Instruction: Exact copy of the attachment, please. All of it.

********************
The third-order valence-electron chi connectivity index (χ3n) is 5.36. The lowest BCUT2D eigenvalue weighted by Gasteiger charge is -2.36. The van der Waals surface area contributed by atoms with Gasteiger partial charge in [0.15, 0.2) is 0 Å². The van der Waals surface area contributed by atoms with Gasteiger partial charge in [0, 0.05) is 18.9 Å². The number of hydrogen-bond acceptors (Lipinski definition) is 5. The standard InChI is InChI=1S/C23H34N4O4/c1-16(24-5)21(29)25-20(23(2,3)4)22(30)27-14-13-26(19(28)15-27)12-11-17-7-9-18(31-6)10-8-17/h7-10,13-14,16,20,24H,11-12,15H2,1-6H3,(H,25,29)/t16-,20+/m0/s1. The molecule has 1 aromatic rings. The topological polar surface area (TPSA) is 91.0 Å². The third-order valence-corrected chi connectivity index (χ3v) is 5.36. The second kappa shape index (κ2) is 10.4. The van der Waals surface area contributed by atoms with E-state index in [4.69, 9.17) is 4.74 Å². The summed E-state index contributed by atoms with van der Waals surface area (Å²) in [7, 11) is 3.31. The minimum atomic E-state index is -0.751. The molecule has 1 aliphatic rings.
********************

The third-order valence-electron chi connectivity index (χ3n) is 5.36. The lowest BCUT2D eigenvalue weighted by Gasteiger charge is -2.36. The van der Waals surface area contributed by atoms with Gasteiger partial charge in [0.15, 0.2) is 0 Å². The van der Waals surface area contributed by atoms with Gasteiger partial charge in [0, 0.05) is 18.9 Å². The number of hydrogen-bond acceptors (Lipinski definition) is 5. The standard InChI is InChI=1S/C23H34N4O4/c1-16(24-5)21(29)25-20(23(2,3)4)22(30)27-14-13-26(19(28)15-27)12-11-17-7-9-18(31-6)10-8-17/h7-10,13-14,16,20,24H,11-12,15H2,1-6H3,(H,25,29)/t16-,20+/m0/s1. The molecule has 1 aromatic rings. The topological polar surface area (TPSA) is 91.0 Å². The third-order valence-corrected chi connectivity index (χ3v) is 5.36. The second kappa shape index (κ2) is 10.4. The van der Waals surface area contributed by atoms with E-state index in [4.69, 9.17) is 4.74 Å². The summed E-state index contributed by atoms with van der Waals surface area (Å²) in [7, 11) is 3.31. The minimum atomic E-state index is -0.751. The molecule has 1 aliphatic rings.